"This is the Armenian Genocide," I thought a few days ago when Sarkis Chaprazian wrote me on Instagram saying that maybe we could meet. My first response was "My grandfather was born in Killis, his name was Abraham and he escaped to Aleppo on the 15th, yours?”
Digging a little and contacting some relatives, I managed to fit the pieces and a part of the story was completed, names and colors began to fill in and make sense in my family tree. “Now I have a cousin in Berlin,” I thought.
“Now I also know that I have a cousin in Canada”
A few days passed and another Facebook contact showed me his genealogical tree. There I was; my dad, my grandfather, my great-grandparents and my great-grandparents were there as well, the "Chaprazian" lineage for five generations, and the story continues to be completed, with faces, names and years. “Now I also know that I have a cousin in Canada,” I thought.
I also wonder what is the use of completing name boxes and knowing how many children each had, the names and their years of birth and death. If I am demanding and I am going to talk about the Armenian Genocide, I have to say that the systematic plan of physical extermination began on April 24, 1915 when the Turkish army kidnapped and murdered intellectuals and great personalities of the Armenian people, it would continue until 1923 leaving a balance of 1,500,000 Armenians massacred.
But perhaps today, sitting on a bed in a city in the north of Armenia, bordering Turkey, 14 thousand km from the city where I was born and raised, I am interested in talking about how the stories build us, and taking into account the stories of the story: what remains with us consciously and what remains unconsciously.
For me talking about the Armenian Genocide is talking about the stories I grew up with.
A grandfather who was born in 1908, told us how at 7 years old he saw how the Turks entered his house and took his mother, without telling us the details of the scene. And a great-grandfather who said convinced looking him in the eye “Don't forget that he was a Christian and an Armenian” before a Turkish family probably raised him and his brother within the walls of Islam and changed their last names. As in so many other stories, a Turk helped the four of them to escape. This is how my great-grandparents returned home with their children, saving themselves from the fatal destiny of the desert trek and that same night they started another trek towards the nearby city of Aleppo, Syria, which at that time was a French colony.
“My grandmother and her family began the trek through the desert towards an uncertain future”
A grandmother who was born in 1922 told how her father, after having escaped from various troubles with the Turks, bought a donkey, and built on it a chair that on one side had a cradle for a 3-year-old brother and on the other side a brazier, to be able to cross the desert at night and not die trying. And so it was that 40 days after his birth and in the arms of his mother, my grandmother and her family began the trek through the desert towards an uncertain future. "You don't know how cold it is at night in the desert" my great-grandmother said every so often as if the memories passed infinitely through her skin.
With permission of the French, they managed to enter Lebanon, and settled in Beirut.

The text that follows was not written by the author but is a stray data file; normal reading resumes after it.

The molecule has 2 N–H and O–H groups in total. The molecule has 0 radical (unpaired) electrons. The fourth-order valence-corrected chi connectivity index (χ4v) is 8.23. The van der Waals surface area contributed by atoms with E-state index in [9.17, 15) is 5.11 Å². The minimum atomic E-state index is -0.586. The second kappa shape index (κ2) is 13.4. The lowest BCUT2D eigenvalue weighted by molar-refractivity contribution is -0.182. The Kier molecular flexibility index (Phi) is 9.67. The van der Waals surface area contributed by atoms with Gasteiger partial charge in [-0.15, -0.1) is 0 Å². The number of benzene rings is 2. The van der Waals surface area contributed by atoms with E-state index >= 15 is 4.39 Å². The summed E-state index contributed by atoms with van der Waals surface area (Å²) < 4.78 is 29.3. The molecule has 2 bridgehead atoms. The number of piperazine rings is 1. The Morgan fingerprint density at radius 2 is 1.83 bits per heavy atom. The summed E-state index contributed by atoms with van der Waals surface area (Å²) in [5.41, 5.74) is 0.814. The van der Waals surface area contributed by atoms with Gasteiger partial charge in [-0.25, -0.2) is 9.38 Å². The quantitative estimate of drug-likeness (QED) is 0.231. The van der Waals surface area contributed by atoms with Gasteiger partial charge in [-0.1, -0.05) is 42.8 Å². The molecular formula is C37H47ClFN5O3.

What it the reason of this writing? Far away from romanticizing the Armenian Genocide, I ask myself day and night how we are built, and if I think about buildings I can't help thinking of that ingenious great-grandfather, who put together a brazier and a cradle on top of a donkey to make his passage through the dessert with his family a little more bearable; a great-grandfather who built, with his hands, in each place where he took refuge, a house for his family; a great-grandfather who learned to work and build with his hands, as if he did magic, every object that his children or grandchildren asked him to play with.
We are built of trades, passions, and ideals that inhabited us unconsciously before we knew it.
We are built of stories tinged with pain, mysticism, and pride, by those who bring the stories to us. We are built of stories that when they are completed on the other side of the map, it all makes sense.
“Today I am here and my march is perhaps (…) to reconstruct my history”
A whole life fantasizing about an April 24 in Armenia, in the massive march, in the capital city, Erevan, to take my flower and put it around the eternal flame.
Today I am here and my march is perhaps this, to reconstruct the history, to reconstruct my history. And I repeat to myself, what is the use of reconstructing the family ties of a surname modified by geographical circumstances? No, it is not about to rebuild family ties, it is about to rebuild and recognize the ways of operating of an empire / state willing to destroy everything that was not Turkish, it is the systematization of extermination repeated infinite times in infinite places, around the world, and always effective and victorious, why? Because we have to understand, from the stories which are not isolated facts, that these stories with more or less color are repeated infinitely times in the history of towns. Because one more year, remembering, should be useful so that these atrocities do not happen again. But maybe just remembering them we do not achieve anything, perhaps the objective is to unravel them, compare them and disarm what is already constructed to know how things really work, because only in this way will we make these stories to be remained in history.
Translated by Rocio Dilger